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The Battle of the Boob

This week is World
Breastfeeding Week
  and the subject seems to be everywhere. The
morning shows, the evening news, nighttime newsmagazines, all seem to be
talking about breastfeeding.

Granted, there are a few hot items
to cover right now. Babytalk, a magazine for parents, ran a
picture on the cover of a mother nursing and had 25% of its readers,
mostly parents, complain and call the cover offensive. CNN ran an article 
about it, if you’re interested, or you can simply hit pretty much any
parenting blog – try Dot
 or Daddytypes 
to read a couple takes on it – and get a good summary. One magazine
subscriber was so offended she ran the cover through a shredder, lest
her 12-year-old son see it and be inflamed with lust.

This, of
course, is coming hard on the heels of the national ad campaign that
likened not nursing to riding a mechanical bull while pregnant, so
harmful is formula for your baby. And it’s in the midst, too, of some
pretty high-profile protests by self-styled “Lactivists” staging
nurse-ins to promote breast-feeding in public. There's a great article
profiling the whole "nursing in public" thing; click here to
read more.

And as the battle of the boob heats up, I can’t help
but feel sorry for the people caught in the cross-fire: the new mommies.
On the one hand you’ve got moms telling you it’s going to cause your
child irreparable harm if you don’t nurse, and that you should be proud
of nursing and willing to flaunt it in public; on the other, you’ve got
people with the legitimate complaint that the recent baby boom in major
metropolitan areas like New York has resulted in the takeover of, well,
everywhere by new families; it’s not enough now to have a kid-friendly
space – it has to be kid-centered. (Click here 
to read a good article on that tangent). Stroller Manifestos banning
babies from bars at 2 a.m. are being posted in local clubs (well, duh, I
say) while defiant mommies are sitting down in the middle of Victoria’s
Secret to protest the removal a couple months ago of a nursing mother
from a store. 

Meanwhile, as I said, new moms feel like they’re either bad moms for not
being able to nurse, or blatant exhibitionists for nursing in public.
The government is telling us to breastfeed, but has few laws protecting
it in public space. So in essence, “You better breastfeed, but we don’t
wanna see it. And of course, you better do it on your own time, and by
the way, insurance won’t pay for that breast pump so you can go back to
work and still breastfeed. And could you please pump in the bathroom so
it doesn’t offend anyone?”

You know me, and you know
this site. I’m all for supporting every woman as she tries to be the
best mom she can be, and know motherhood isn’t a one-size-fits-all
thing. But for the record here’s where I stand –

believe you should breastfeed. I believe that if it’s at all possible,
you should exclusively breastfeed for at least six months, which is the
AAP’s recommendation. My daughter is almost 14 months and still nurses 3
times a day, though in theory we’re working on weaning. I also believe
that if you can’t breastfeed you are not a bad mother, and your child
will not end up a serial killer because of it. I think that if you’re
not willing to try to breastfeed because it will make your boobs look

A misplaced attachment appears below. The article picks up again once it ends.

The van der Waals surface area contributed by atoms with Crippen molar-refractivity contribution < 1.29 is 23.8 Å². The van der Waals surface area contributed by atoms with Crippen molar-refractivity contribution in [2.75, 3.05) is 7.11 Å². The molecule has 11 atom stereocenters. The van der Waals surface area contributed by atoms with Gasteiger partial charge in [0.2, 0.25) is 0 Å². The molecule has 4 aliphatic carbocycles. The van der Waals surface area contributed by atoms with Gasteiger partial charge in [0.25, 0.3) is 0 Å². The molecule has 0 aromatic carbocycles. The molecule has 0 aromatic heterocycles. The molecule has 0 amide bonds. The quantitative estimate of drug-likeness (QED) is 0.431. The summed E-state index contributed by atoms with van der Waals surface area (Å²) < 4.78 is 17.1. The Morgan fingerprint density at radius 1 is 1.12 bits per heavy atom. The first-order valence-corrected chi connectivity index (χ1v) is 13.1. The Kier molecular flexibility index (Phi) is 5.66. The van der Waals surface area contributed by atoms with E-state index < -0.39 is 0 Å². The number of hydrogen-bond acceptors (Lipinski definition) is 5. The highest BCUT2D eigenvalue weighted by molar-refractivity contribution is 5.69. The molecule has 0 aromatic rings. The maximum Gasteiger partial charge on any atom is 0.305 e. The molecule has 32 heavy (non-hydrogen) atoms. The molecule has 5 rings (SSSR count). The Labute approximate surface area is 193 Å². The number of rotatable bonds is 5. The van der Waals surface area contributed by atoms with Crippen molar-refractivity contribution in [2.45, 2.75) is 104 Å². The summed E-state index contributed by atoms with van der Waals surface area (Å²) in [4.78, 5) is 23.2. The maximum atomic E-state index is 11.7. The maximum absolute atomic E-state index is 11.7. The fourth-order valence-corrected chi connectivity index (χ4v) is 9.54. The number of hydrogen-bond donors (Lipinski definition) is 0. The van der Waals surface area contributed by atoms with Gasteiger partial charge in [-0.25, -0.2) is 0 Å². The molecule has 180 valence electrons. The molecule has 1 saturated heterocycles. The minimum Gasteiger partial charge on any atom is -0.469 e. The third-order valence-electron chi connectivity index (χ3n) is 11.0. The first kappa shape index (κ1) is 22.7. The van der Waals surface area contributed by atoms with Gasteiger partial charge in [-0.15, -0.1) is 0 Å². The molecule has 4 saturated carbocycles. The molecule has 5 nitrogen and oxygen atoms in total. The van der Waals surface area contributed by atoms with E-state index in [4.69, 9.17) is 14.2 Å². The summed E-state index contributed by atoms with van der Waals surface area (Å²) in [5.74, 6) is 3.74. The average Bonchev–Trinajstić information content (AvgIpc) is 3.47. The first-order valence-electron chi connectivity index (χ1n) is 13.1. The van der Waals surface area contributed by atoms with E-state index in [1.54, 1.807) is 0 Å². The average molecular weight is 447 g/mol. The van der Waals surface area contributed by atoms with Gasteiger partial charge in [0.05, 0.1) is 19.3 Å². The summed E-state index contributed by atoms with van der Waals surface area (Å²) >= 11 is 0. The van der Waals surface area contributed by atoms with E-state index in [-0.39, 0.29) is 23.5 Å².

older or because you don’t want to be tied to the kid, perhaps you
should re-evaluate (if you’re not already pregnant) if motherhood is for
you right now, because motherhood’s about sacrifices. Plus, hate to
break it to you, but the damage to the boobs is done during pregnancy,
not nursing.

So try the breastfeeding thing, but don’t beat
yourself up if you can’t or if you need to stop because it makes you
really really resent your child. Believe me, there are lots more things
to make you feel like a Bad Mommy – breastfeeding’s just the tip of the
iceberg. And I have friends who have gone through hell trying to
breastfeed, been unable to, and then go through another hell all over
again every time they pull out a bottle of formula and a “Lactivist”
spots it.

As far as nursing in public goes, I fall on the private
side. If it’s anyone but me and my husband or a girlfriend, I’ll cover
up. I’m not ashamed of nursing, but if I didn’t give you a free show
before I had a baby, I’m not going to give you one now. Plus, it makes
other people uncomfortable, and since those other people are my friends,
I’m going to do what I can to make them comfortable. It doesn’t put me
out any to wear a nursing shawl, or to go sit in Maddie’s room for a few
minutes while she eats. And truth be told, it’s nice to have an excuse
to drop out of the room, put your feet up, and have some quiet time for
a few minutes!

Yes, nursing is a totally natural thing, and
nothing to be ashamed of. Yes, the breast is beautiful. Pooping is
natural, too, but I don’t see people smiling indulgently when a kid
drives by in the car and moons them. Not a perfect analogy, I know, but
. . .

I’m not saying moms should be relegated to nursing in dirty
bathrooms. I’m saying, if you need to feed your child, by all means you
should be able to. My girlfriend Bev is a pro at nursing in public with
nary a glimpse of skin to be seen, a technique I never mastered. I’ve
nursed in public while wearing Maddie in a sling 
and I’ve nursed her while wearing a nursing shawl. I found one 
I love (see previous
) and I’ve heard good things about the Lila
 if you’re interested. But the right to go naked from the
waist up in a Starbucks while your 2-year-old snacks is not in our Bill
of Rights, and we need to be sensitive to the fact that not everyone
needs to see that.

So nurse, be proud, know you’re doing a good
thing for your child. Nursing moms are not freaks, and we should be able
to feed our kids. But let’s think of the comfort of others around us, as


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